October – this month’s gardening jobs

Last year’s narcissi pots

The season is coming to an end but that doesn’t mean there’s nothing to do in the garden. In fact it is quite a busy time of year as you can start planning and preparing for next year – exciting! These are some of the jobs I will be doing in October:

Ordering spring bulbs

For me it’s too early to start planting bulbs yet but it’s definitely time to get planning and to buy the bulbs before the best ones sell out. I order the majority of mine online because that gives you such a huge variety of gorgeous things to choose from, but of course you can pick them up from a garden centre or DIY store too. If you like to have flowers in the house I would definitely recommend buying a few extra bulbs to grow for cutting – I can’t tell you how much happiness I got from my tulip cutting patch last year! More about bulbs and tulips specifically to come. It’s all I think about right now…love them!

Hardy geraniums that need dividing

Dividing perennial plants

Now is a really good time to dig up and divide perennials that have grown too big or look like they need reviving. This is such an easy and satisfying job – creating new plants for free from what you already have in the garden. I like to get this done before I start planting bulbs so I don’t disturb them once they’re in the ground. I have some geraniums that have got really huge so I will be digging those up for sure. Other perennials that are easy to divide are japanese anemones, hostas and Lady’s Mantle Alchemilla mollis.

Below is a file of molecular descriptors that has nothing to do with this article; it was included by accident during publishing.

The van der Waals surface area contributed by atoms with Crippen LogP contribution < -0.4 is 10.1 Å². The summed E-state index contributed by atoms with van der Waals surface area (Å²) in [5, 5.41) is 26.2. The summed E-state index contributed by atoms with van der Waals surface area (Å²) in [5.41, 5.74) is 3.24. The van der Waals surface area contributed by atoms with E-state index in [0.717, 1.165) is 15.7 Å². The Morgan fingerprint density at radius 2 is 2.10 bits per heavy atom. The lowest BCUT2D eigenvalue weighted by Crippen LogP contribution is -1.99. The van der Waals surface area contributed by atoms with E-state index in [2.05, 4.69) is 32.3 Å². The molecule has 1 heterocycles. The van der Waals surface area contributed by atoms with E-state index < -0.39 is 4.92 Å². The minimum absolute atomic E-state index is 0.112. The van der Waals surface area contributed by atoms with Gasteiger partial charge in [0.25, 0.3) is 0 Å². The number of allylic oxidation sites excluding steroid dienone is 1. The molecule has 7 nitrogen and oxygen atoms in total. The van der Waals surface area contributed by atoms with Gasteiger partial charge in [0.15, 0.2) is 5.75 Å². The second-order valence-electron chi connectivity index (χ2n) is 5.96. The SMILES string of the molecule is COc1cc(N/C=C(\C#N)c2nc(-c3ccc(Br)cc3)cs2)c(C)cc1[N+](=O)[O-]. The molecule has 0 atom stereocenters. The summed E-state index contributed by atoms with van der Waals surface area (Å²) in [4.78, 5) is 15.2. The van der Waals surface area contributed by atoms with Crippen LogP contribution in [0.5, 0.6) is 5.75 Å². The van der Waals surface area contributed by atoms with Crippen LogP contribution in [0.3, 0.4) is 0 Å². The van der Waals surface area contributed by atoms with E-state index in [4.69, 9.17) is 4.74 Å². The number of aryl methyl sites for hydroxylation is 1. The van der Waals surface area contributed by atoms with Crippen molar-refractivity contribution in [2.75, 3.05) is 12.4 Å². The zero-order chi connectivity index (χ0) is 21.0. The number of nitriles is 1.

Best nasturtiums I have ever grown

Collecting seeds

My nasturtium arch has been amazing this year and I definitely want to try this again next year, although I’m slightly nervous it won’t work nearly as well when I try to replicate this years look which was a complete accident. I will be collecting seeds from this years plants to dry and keep for next season. All you need to do is look for the nice plump ones, pick them when they come off really easily and leave them on a piece of kitchen towel until fully dry. Then you can put them in an envelope or paper bag until springtime when it’s time to sow them. This way you can get tons of plants absolutely free – win win! As well as nasturtiums I will save sunflowers seeds, calendula and a few other things. A top tip is to keep your eyes peeled when you’re out in a park or walk past any public planting. If you see plants with ripe seeds on them, go ahead and take some. As long as you do it in a careful, considerate way there’s no harm done and you get lovely seeds for free.

Viola grown from seed

Planting up winter pots

Normally I shut the back door at the end of November and hardly go outside until spring comes around, but this year I am going to make an effort to use the garden more in autumn and winter too. To have some colour going on all year round, I will be planting up some winter pots with viola, cyclamen and other goodies. I will put the pots close to the back door so we can enjoy them even on rainy indoor days.

Rooted rosemary cuttings

Taking cuttings of Rosemary and Thyme

So happy to finally have my greenhouse up because it means I can start growing things from cuttings – I have never been able to do this before because my house doesn’t have a single useful windowsill to put tender young plants on. Rosemary and Thyme are both quite slow growing and we use a lot of it for cooking so it will be great to have more of it. I like to root my cuttings in a glass of water before sticking them into a pot, that way you can see what’s going on and I have had a higher success rate when doing it this way.

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